Julie Horvath-Roth spent her middle school summers in the back woods of Wisconsin trying to train chipmunks and birds. Her early questions about why animals behave in different ways would be ones that she continues to ask and seek answers to during her career as a researcher. I was able to sit down with her and chat about her childhood dog, what it was like to have a dad who was an expert in lie detection and beer hats.
Lea: Were you in any clubs, have hobbies or extra curricular activities?
Julie: I spent a lot of time playing outside with my friends…trying to save a nearby forest that was being torn down to build houses.
What were your favorite subjects in middle school?
Math and Science
Why? What made those subjects so special?
I loved nature and exploring the world and being around animals. I thought animals were fascinating and the natural world was so interesting and beautiful.
“I thought animals were fascinating and the natural world was so interesting and beautiful.”
Did you ever think you would become a scientist?
I wanted to be a veterinarian to help save animals. I thought scientists sat in a lab and did boring work all day – who knew it would be fascinating and I would love it?!
What was science like for you in middle school?
What made science so fun?
It was so interesting and exciting! I mostly remember my 7th grade science teacher, Mr. Collins. He organized a time capsule dig and he had a huge scar on his shoulder. I believe it was from a surgery, but he told us he had been bitten by a large shark!
What did your parents want you to be when you were in middle school?
I don’t think they wanted me to be anything – just do what I wanted. They were really supportive and great. My dad loved science and outdoors, so he’s what got me interested in science – because he was always outside playing with animals and doing stuff, you know science-y and natural world-ish. And I knew I wanted to be a veterinarian, so I imagine that they supported that because that seemed like a good career. I didn’t want to do something crazy like be a pop star. So I think they were just really supportive of me, I don’t remember them gearing me one way or another in certain directions.
What did your parents do? You mentioned that your dad got you into science.
Well, we had a cottage. We would go to the cottage in the summers and it was very remote and in the back woods of Wisconsin. It was a 12-hour drive up there and we’d drive up there at the beginning of the summer. My dad was a college teacher so he would get the summers off. Then, depending on what job my mom had, we’d take 2 weeks and go up there. And we’d get up there and it was literally the back woods. The town was 10 miles away, it was on a dirt road, so it was a half an hour drive to town. And there really weren’t any other kids around, so usually there were kids down the way, but a lot of times it was just me – I’d go out and play.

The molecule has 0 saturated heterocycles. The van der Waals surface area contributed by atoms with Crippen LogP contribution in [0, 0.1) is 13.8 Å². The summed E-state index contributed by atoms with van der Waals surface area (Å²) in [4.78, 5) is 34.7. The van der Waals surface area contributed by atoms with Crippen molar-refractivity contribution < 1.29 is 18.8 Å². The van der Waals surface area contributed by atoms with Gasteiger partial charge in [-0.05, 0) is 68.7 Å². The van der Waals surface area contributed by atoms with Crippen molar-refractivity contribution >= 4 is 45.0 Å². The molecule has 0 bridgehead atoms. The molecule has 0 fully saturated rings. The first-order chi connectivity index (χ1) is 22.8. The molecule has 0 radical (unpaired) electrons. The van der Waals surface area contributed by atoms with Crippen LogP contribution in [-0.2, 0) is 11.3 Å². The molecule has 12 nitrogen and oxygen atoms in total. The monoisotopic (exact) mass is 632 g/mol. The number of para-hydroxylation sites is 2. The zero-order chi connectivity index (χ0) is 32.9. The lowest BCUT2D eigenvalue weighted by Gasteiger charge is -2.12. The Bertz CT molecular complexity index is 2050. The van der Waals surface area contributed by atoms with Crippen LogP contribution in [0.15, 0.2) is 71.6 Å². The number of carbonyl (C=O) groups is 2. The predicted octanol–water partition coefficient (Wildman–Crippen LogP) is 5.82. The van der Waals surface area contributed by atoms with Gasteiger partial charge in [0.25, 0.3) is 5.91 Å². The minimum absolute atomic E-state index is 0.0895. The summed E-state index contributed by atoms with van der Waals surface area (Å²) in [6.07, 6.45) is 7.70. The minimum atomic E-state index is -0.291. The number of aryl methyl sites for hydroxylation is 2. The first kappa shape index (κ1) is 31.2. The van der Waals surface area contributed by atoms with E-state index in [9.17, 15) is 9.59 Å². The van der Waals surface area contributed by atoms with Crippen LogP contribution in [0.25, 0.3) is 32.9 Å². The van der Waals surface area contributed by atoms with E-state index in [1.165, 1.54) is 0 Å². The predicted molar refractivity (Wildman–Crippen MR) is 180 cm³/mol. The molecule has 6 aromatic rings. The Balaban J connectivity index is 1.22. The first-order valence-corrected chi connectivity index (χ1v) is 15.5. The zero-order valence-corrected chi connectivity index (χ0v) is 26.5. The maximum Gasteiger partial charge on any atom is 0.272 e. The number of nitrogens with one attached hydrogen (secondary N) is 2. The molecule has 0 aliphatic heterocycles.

You were an only child?
Yeah, I was an only child, but I had a dog. I’d go outside and play with the dog or play with the animals. That’s where I got interested in animals. I’d try to tame the chipmunks and squirrels and the birds; I’d hold my hand out and see which animals would come to me. Then we went fishing all the time because we were on a lake. That sort of got me immersed in nature, right? I didn’t have people to play with so I played with the animals. That got me interested and curious about nature and the environment and I knew I wanted to do something to help animals.
I didn’t have people to play with so I played with the animals.
Did you ever feel lonely when you were a child? Did you feel like you were the only person like yourself when you were in middle school?
I had three friends who I got to be friends with in elementary school and that sort of continued through middle school and high school. I still keep in touch with most of them now. So I think in that sense I felt like I had friends, and I wasn’t alone. But, you know, I was an only child. So when we’d go on trips or things that felt kind of lonely. Sometimes, when I got older, I got to take somebody with me. I had a cousin (who was really my third cousin, but I called her my cousin) and she used to go on trips with me because she was an only child too. She was sort of my confidant, but she lived in Chicago and I lived in Michigan, so it wasn’t always like we saw each other a lot. We saw each other at holiday time. I had some people around, but my dog was a good friend of mine.
Is there something you learned in middle school that has really stuck with you?
I enjoyed a lot of my classes… wood working, sewing, baking, science dissections of frogs.
Did you get voted “Most Likely to Something” by your peers?
The only thing I remember getting voted anything was when we did this dig. It was 7th Grade Block, and Mr. Collins was sort of in charge of this dig. We got in groups and we made a secret society with a new language and different gadgets in it and then we’d bury